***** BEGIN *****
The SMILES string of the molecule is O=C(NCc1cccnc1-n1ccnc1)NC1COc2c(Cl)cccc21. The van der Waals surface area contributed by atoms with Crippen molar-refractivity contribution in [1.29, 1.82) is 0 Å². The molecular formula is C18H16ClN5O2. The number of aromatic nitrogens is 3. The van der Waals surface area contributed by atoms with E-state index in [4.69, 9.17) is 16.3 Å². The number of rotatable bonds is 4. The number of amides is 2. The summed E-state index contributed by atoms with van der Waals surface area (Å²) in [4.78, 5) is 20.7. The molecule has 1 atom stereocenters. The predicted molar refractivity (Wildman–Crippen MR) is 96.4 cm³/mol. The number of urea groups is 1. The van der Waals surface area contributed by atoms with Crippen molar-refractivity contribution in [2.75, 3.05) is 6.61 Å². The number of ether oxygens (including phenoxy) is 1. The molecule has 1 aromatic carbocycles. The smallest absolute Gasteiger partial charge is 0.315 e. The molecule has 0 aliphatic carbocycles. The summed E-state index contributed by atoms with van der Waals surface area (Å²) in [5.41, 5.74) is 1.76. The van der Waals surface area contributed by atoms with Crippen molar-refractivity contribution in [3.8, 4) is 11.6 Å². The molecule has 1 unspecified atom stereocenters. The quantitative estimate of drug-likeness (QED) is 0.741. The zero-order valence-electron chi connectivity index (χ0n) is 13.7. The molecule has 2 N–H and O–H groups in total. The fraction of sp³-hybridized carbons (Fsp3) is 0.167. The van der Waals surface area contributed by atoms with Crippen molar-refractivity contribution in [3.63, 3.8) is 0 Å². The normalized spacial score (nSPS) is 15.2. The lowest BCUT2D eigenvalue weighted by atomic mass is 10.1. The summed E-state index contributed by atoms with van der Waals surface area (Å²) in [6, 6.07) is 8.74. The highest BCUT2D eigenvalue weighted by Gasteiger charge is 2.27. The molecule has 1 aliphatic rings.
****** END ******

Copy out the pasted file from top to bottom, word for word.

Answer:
The SMILES string of the molecule is O=C(NCc1cccnc1-n1ccnc1)NC1COc2c(Cl)cccc21. The van der Waals surface area contributed by atoms with Crippen molar-refractivity contribution in [1.29, 1.82) is 0 Å². The molecular formula is C18H16ClN5O2. The number of aromatic nitrogens is 3. The van der Waals surface area contributed by atoms with E-state index in [4.69, 9.17) is 16.3 Å². The number of rotatable bonds is 4. The number of amides is 2. The summed E-state index contributed by atoms with van der Waals surface area (Å²) in [4.78, 5) is 20.7. The molecule has 1 atom stereocenters. The predicted molar refractivity (Wildman–Crippen MR) is 96.4 cm³/mol. The number of urea groups is 1. The van der Waals surface area contributed by atoms with Crippen molar-refractivity contribution in [2.75, 3.05) is 6.61 Å². The number of ether oxygens (including phenoxy) is 1. The molecule has 1 aromatic carbocycles. The smallest absolute Gasteiger partial charge is 0.315 e. The molecule has 0 aliphatic carbocycles. The summed E-state index contributed by atoms with van der Waals surface area (Å²) in [5.41, 5.74) is 1.76. The van der Waals surface area contributed by atoms with Crippen molar-refractivity contribution in [3.8, 4) is 11.6 Å². The molecule has 1 unspecified atom stereocenters. The quantitative estimate of drug-likeness (QED) is 0.741. The zero-order valence-electron chi connectivity index (χ0n) is 13.7. The molecule has 2 N–H and O–H groups in total. The fraction of sp³-hybridized carbons (Fsp3) is 0.167. The van der Waals surface area contributed by atoms with Crippen molar-refractivity contribution in [3.63, 3.8) is 0 Å². The normalized spacial score (nSPS) is 15.2. The lowest BCUT2D eigenvalue weighted by atomic mass is 10.1. The summed E-state index contributed by atoms with van der Waals surface area (Å²) in [6, 6.07) is 8.74. The highest BCUT2D eigenvalue weighted by Gasteiger charge is 2.27. The molecule has 1 aliphatic rings.